See how to make a delicious spread of fine imported cheese served with meat, fruit, nuts, bread, and crackers for Thanksgiving, Christmas, or any get together in this Charcuterie Board Basics: Tips for the Perfect Spread post.
Disclosure: This post for Charcuterie Board Basics: Tips for the Perfect Spread includes affiliate links. See the rest of my disclosure policy here.
I don’t know about you, but I squeal like a little girl inside when I walk into a party and there’s a fabulous cheese platter. I. LOVE. CHEESE. It’s that simple. That’s why I’m sharing my Charcuterie Platter Basics, tips, pairings, serving ideas, and utensils as part of my #EverythingButTheTurkey Blog Series. A well-crafted charcuterie platter would be perfect for Thanksgiving, Christmas, or any get together. Let’s get started!
But first, what is charcuterie?
It is French for delicatessen. When referring to a charcuterie board, it’s basically foods like meat, cheese, olives, fruit, nuts, and spreads that require little to no preparation before serving.
Um, how do you pronounce charcuterie?
Charcuterie pronunciation is “shahr-cute-uh-ree”.
Charcuterie Board Tools:
To craft the perfect cheese board, you need to start with the right tools. Think simple and rustic, like these cheese boards.
Next, you’ll need some cheese knives. Each cheese that you serve should have its own knife. These are my favorites:
Additionally, you’ll need some cheese labels, because no one wants to repeat the names of cheeses all night long to inquiring guests.
And finally my favorite resource for making the perfect spread, The Cheese Course. It offers suggestions for pairings, fruit and nut accompaniments, and suggestions for presentation. It’s a must unless you have a cheesemonger in my back pocket because I sure don’t.
Selecting the Perfect Cheese for your Charcuterie Plate:
Most cheeses fall into one of these four categories:
- For a fabulous cheese platter, try to include different flavors and textures by choosing one cheese from each category.
- Here are some of my favorites from each category:
- A sure way to get a range of different flavored cheeses on your plate is by choosing cheeses that are made from different types of milk (goat, sheep, cow).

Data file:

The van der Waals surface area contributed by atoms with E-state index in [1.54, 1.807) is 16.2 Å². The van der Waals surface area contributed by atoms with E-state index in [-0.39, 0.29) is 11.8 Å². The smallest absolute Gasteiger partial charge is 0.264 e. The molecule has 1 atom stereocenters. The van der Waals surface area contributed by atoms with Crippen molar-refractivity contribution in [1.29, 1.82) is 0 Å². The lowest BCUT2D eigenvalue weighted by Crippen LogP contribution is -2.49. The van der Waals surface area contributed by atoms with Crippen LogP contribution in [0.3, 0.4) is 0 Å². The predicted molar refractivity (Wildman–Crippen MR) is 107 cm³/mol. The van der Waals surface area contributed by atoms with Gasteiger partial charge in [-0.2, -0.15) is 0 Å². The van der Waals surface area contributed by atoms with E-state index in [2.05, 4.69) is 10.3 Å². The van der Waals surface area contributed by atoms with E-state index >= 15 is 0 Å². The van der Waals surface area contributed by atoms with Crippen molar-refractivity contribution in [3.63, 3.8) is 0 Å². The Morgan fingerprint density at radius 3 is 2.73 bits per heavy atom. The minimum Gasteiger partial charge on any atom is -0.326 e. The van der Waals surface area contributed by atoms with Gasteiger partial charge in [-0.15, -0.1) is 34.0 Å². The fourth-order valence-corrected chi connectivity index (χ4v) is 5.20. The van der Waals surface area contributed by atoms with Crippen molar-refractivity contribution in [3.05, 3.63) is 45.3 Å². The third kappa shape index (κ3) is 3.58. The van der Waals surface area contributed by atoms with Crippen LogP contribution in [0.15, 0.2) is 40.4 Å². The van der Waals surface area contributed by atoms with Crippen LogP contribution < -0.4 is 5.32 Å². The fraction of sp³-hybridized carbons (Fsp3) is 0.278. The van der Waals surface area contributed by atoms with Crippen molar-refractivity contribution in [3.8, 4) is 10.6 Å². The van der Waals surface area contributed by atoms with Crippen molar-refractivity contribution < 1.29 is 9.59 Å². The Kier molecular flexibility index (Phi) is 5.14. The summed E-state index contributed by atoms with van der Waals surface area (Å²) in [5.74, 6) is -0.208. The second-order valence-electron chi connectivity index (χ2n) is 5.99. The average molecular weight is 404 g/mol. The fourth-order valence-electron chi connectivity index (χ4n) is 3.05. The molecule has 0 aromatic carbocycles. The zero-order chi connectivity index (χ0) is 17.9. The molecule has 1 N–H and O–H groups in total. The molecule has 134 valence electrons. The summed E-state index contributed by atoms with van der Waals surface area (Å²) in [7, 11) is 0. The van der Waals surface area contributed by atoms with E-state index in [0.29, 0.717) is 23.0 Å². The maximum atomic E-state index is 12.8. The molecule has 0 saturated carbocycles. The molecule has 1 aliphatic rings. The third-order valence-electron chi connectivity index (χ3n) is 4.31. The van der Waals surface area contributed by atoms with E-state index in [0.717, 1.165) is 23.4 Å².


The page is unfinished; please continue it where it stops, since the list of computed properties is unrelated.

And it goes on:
- Splurge a little when you’re creating a cheese platter, especially when it’s a holiday. You want to serve specialty cheeses that you don’t eat regularly.
*PRO ENTERTAINING TIP: If specialty or artisan cheese isn’t in your budget, especially during the holidays, then ask your guests to contribute by bringing their favorite cheese. In my experience, folks get excited about picking out and bringing a favorite or new cheese. This will also help introduce you to different cheese varieties that you may not have tried before.
How Much Cheese Should I Serve?
- If you are serving the cheese as an hors-d’oeuvre, then you should plan on a total of 2-3 ounces of cheese for each person.
- If the Charcuterie Plate is the main item being served, then you should plan on a total of 4-5 ounces of cheese per person.
Arranging the Charcuterie Plate:
- Don’t crowd the cheese platter, no one wants to feel clumsy because their knuckles are bumping into a cheese while trying to cut the one they want.
- Separate strong cheeses from more mild ones, you don’t want cheeses to start tasting like each other.
- When arranging the boards, think about complementary textures and flavors of the different items you plan on serving. You want a good balance of flavors and textures.
Charcuterie Plate Accompaniments:
- Bread and Crackers: Offer slices of bread and crackers but keep them mild in flavor. Try to stay away from ones with garlic, seeds or herbs. You want the cheese to shine, not the accompaniments.
- Meats: You’ll want a few different textures of meat to go with the different types of cheese that you choose.
- Fruit: tart apples, sweet concord grapes, melon, figs, pears, blood oranges (goes great with a little bit of fennel), and in-season berries.
- Spreads: think chutney, fig spread, grainy mustard, and local honey.
- Miscellaneous: nuts, honeycomb, balsamic glaze, bitter greens like chicory, olives, and peppery arugula.
If you’re serving…
- Before Dinner, then serve with savory accompaniments like olives, nuts (my favorite is Marcona Almonds), prosciutto, and chutney.
- After Dinner, then serve with sweet accompaniments like fruit (love Concord grapes), dried fruit, toasted nuts, jams, and honey. Or better yet my favorite, honeycomb.
Charcuterie Board Serving Tips:
- Each cheese needs its own knife. You don’t want your cheese selections to start tasting like each other, there’s no fun in that!
- Take the cheese out of the refrigerator at least 1 hour before serving. The cold suppresses the flavor.
And that’s it, my Cheese Platter Basics. Did I miss anything? What is your favorite cheese to serve?
I recently updated tCharcuterieerie Board Basics post. It first appeared on FFF on November 12, 2014. Here is one of the older pictures from the post:
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